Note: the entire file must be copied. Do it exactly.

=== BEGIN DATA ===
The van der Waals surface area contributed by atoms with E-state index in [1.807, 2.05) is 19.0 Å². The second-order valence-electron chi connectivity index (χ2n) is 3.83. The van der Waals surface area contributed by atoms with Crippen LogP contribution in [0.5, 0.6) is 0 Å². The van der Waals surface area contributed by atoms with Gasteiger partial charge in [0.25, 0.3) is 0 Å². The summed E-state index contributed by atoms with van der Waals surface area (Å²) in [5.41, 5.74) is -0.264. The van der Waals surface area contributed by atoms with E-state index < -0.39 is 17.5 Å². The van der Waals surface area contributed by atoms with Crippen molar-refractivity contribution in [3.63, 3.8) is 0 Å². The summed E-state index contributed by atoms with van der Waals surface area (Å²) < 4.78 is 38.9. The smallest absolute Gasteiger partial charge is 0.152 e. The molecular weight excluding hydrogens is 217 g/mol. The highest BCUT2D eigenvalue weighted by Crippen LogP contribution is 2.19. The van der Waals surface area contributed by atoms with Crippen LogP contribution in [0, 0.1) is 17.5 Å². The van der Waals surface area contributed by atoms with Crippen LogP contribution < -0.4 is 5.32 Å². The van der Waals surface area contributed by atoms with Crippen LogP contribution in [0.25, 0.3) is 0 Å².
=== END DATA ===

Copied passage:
The van der Waals surface area contributed by atoms with E-state index in [1.807, 2.05) is 19.0 Å². The second-order valence-electron chi connectivity index (χ2n) is 3.83. The van der Waals surface area contributed by atoms with Crippen LogP contribution in [0.5, 0.6) is 0 Å². The van der Waals surface area contributed by atoms with Gasteiger partial charge in [0.25, 0.3) is 0 Å². The summed E-state index contributed by atoms with van der Waals surface area (Å²) in [5.41, 5.74) is -0.264. The van der Waals surface area contributed by atoms with E-state index < -0.39 is 17.5 Å². The van der Waals surface area contributed by atoms with Crippen molar-refractivity contribution in [3.63, 3.8) is 0 Å². The summed E-state index contributed by atoms with van der Waals surface area (Å²) < 4.78 is 38.9. The smallest absolute Gasteiger partial charge is 0.152 e. The molecular weight excluding hydrogens is 217 g/mol. The highest BCUT2D eigenvalue weighted by Crippen LogP contribution is 2.19. The van der Waals surface area contributed by atoms with Crippen LogP contribution in [0, 0.1) is 17.5 Å². The van der Waals surface area contributed by atoms with Crippen LogP contribution < -0.4 is 5.32 Å². The van der Waals surface area contributed by atoms with Crippen LogP contribution in [0.25, 0.3) is 0 Å².